27 December 2006

a novel by William Gay
deep in the tall pineys...
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First of all – when you name a thing, it can somehow limit the scope of that thing. For instance, when William Gay’s writing is labeled ‘Southern gothic’ by reviewers, it’s possible that a potential reader who has never particularly appreciated that genre might defer experiencing what could very well be a lifechanging literary experience. Know this: nobody writes like William Gay – and in the case of his work, it’s more an instance of the genre being absolutely exploded by the depth and scope of his art.

In Twilight, Gay lays out what in the hands of most other writers would be a simple tale of good-versus-evil. A brother and sister suspect that the local undertaker has cheated them in the burial of their father – a steel vault that should have surrounded his casket is, when they dig it up, missing. Following her hunches, Corrie Tyler convinces her brother Kenneth to join her in exhuming other deceased citizens of their rural Tennessee town – and what they find exceeds her wildest grim imaginings. The undertaker, one Fenton Breece, has apparently made a practice of desecrating – oftentimes obscenely – the bodies of the departed entrusted to his benevolent care. Corrie is determined that Breece should pay for what he did to their daddy – and Kenneth manages to purloin a bit of evidence – a bundle of…shall we say…incriminating photographs – from the trunk of the grim digger’s car that the two believe should convince him to cough up a hearty (in the day, 1951) bit of cash, in reparation and punishment.

Breece, however, disagrees – and while he consents to Corrie’s proffered bargain, he has other plans in mind for the siblings. He enlists one Granville Sutter – a local convicted murder and all-around doer of evil deeds – to retrieve the evidence and silence the brother and sister. What ensues is a wild ride, both for the protagonists and the reader. Sutter is easily the most evil character that Gay has thus far created – and, I would venture, one of the vilest one is likely to come across in literature of any age. He thinks nothing of killing – be it man, woman, child or beast – and he does so on a semi-regular basis, whenever it seems to him that killing is required. He pursues Kenneth Tyler into, through and out of the Harrikin – an area of abandoned mines, concealed shafts offering a deadly drop to a quick end for the unsuspecting traveler, ghost towns, dilapidated shacks populated by some truly unique, unforgettable characters, abandoned mansions, and unfettered overgrowth that would stymie even the most seasoned woodsman. At one point, Kenneth muses that in the Harrikin even a compass would swing to some false true north of the wilderness’ own devising. Many people – and farm animals – have wandered in and never come out.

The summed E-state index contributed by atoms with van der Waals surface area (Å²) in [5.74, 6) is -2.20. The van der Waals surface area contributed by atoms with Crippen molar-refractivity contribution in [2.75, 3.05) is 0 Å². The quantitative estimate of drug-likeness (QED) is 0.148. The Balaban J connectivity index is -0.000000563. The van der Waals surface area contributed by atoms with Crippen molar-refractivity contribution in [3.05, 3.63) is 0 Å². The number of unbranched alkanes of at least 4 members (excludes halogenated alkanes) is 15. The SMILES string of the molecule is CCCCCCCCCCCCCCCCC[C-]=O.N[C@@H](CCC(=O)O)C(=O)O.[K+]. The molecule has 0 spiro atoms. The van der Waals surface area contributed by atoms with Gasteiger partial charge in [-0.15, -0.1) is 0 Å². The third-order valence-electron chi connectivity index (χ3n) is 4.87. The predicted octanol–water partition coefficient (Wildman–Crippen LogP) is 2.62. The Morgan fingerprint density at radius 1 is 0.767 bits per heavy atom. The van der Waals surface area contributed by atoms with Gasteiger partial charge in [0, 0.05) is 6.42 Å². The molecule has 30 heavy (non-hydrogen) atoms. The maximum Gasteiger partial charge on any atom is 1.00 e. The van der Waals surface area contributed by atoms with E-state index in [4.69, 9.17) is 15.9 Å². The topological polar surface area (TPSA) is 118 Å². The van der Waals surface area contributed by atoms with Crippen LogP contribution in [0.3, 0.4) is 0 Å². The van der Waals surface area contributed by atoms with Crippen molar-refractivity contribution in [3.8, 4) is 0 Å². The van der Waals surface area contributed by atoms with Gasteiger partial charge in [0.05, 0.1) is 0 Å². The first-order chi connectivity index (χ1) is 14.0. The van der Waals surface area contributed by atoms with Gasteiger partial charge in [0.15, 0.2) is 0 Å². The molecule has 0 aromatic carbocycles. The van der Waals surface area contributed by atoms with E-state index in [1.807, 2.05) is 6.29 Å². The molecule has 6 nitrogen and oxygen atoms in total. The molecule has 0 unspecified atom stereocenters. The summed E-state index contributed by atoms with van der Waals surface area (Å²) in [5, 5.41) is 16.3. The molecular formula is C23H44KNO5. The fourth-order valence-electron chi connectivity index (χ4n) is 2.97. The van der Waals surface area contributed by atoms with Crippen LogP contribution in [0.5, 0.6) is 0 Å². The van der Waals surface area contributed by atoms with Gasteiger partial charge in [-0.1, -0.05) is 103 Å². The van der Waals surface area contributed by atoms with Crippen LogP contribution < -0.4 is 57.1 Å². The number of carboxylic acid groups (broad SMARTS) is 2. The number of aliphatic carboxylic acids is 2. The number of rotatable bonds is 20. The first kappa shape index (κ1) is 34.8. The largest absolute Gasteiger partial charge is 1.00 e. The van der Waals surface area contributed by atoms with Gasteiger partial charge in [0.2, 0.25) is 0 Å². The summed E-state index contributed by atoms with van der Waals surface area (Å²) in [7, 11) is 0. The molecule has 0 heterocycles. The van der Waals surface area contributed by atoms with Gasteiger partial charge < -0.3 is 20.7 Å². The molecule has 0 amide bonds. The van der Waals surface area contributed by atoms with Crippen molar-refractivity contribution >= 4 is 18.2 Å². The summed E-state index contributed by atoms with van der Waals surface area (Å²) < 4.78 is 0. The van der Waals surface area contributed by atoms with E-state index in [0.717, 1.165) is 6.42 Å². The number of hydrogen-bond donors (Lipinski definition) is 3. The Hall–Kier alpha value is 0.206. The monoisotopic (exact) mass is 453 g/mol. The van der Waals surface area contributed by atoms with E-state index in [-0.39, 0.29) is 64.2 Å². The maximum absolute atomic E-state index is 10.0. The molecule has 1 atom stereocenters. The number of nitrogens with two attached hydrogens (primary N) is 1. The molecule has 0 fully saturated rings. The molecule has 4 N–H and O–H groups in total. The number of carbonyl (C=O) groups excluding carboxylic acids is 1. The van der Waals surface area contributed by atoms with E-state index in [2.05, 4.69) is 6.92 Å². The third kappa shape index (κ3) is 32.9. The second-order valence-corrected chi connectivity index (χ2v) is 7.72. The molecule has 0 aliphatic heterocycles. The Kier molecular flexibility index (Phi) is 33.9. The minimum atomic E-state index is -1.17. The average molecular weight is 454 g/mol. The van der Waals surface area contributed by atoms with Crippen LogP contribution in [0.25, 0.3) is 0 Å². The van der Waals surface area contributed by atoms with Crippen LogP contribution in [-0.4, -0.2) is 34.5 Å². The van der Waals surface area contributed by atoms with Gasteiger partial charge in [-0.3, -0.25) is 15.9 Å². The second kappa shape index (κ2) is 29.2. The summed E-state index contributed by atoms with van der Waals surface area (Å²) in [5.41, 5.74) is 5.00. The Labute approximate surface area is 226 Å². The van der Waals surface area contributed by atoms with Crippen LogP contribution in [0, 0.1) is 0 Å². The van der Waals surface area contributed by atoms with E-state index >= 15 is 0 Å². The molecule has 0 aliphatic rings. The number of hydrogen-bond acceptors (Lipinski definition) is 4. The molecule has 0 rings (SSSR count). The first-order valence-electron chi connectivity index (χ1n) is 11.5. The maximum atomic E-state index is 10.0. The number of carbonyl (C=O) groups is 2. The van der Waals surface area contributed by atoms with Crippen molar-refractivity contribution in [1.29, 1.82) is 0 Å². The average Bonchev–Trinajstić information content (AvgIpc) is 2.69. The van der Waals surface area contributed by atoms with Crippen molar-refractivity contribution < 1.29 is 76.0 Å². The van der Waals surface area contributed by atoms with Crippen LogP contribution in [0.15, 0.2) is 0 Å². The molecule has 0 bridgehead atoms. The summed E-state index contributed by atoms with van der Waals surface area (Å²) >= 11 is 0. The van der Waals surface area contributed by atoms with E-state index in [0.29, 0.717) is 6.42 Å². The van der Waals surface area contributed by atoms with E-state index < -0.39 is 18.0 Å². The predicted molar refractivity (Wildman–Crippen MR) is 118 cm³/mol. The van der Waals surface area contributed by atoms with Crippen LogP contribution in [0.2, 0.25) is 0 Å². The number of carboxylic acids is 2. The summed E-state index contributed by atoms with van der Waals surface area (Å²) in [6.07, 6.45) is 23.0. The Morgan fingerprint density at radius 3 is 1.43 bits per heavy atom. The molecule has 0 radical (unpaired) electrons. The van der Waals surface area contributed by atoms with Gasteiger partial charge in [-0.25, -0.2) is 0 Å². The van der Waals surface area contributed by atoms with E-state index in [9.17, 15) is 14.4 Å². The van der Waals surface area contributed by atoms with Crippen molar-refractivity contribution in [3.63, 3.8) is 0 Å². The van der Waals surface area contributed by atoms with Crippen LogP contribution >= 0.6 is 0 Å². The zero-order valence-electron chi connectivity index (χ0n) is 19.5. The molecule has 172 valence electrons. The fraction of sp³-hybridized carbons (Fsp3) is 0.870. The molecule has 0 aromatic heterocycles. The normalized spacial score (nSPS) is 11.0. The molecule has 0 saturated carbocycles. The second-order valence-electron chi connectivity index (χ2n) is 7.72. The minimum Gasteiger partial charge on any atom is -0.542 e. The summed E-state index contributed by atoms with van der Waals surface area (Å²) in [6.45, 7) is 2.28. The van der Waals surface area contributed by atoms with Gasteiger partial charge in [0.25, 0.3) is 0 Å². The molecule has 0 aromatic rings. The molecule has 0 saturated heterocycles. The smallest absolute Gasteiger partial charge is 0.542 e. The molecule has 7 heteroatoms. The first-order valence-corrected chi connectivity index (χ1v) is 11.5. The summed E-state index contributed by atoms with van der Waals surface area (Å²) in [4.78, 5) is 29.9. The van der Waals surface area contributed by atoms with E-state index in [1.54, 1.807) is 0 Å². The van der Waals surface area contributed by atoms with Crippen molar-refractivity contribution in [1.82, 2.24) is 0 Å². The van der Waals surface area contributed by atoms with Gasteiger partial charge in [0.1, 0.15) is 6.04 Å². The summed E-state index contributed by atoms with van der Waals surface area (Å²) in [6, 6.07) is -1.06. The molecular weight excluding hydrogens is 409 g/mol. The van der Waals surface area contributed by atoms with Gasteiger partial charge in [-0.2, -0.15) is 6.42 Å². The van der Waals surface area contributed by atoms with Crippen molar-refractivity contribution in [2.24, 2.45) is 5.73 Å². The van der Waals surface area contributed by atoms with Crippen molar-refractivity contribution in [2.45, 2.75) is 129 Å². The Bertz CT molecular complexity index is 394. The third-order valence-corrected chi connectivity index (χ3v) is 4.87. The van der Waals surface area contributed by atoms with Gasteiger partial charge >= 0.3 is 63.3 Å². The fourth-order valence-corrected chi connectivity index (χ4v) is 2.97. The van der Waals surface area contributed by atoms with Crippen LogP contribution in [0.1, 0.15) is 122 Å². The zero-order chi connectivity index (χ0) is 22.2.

The situations and people that Kenneth encounters in his flight from Sutter and toward justice are not placed in the story on a whim – each incident, each meeting awakens something new in the boy, something that is vital to his growth as a human being, something that encourages him to cling desperately to everything that makes his humanity real. Many people don’t experience these sorts of things at this intensity over the course of their entire life – imagine the impact on a person who goes through them in the course of a few days or weeks. That which doesn’t kill us makes us stronger.
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Gay knows the area in which his books are set – and his characters – like the back of his hand, and he respects them both very deeply. The eccentricities of the land and the people who try to survive on it are played out to the fullest – and none of it ever comes across as caricature or condescension. His writing style always wraps me up as if I’ve been somehow transported to another world – another reviewer below likened reading William Gay to taking a drug, and I have to agree that’s an apt description. This story is as dark as dark can be (I certainly must say), but once I started it I couldn’t put it down. There is evil and violence here – but there is also wisdom and redemption and hope, so don’t be too afraid. I’ve read everything he’s published more than a few times, and I never tire of his work – give me more, please, doc…
I can also recommended William Gay's other books highly:

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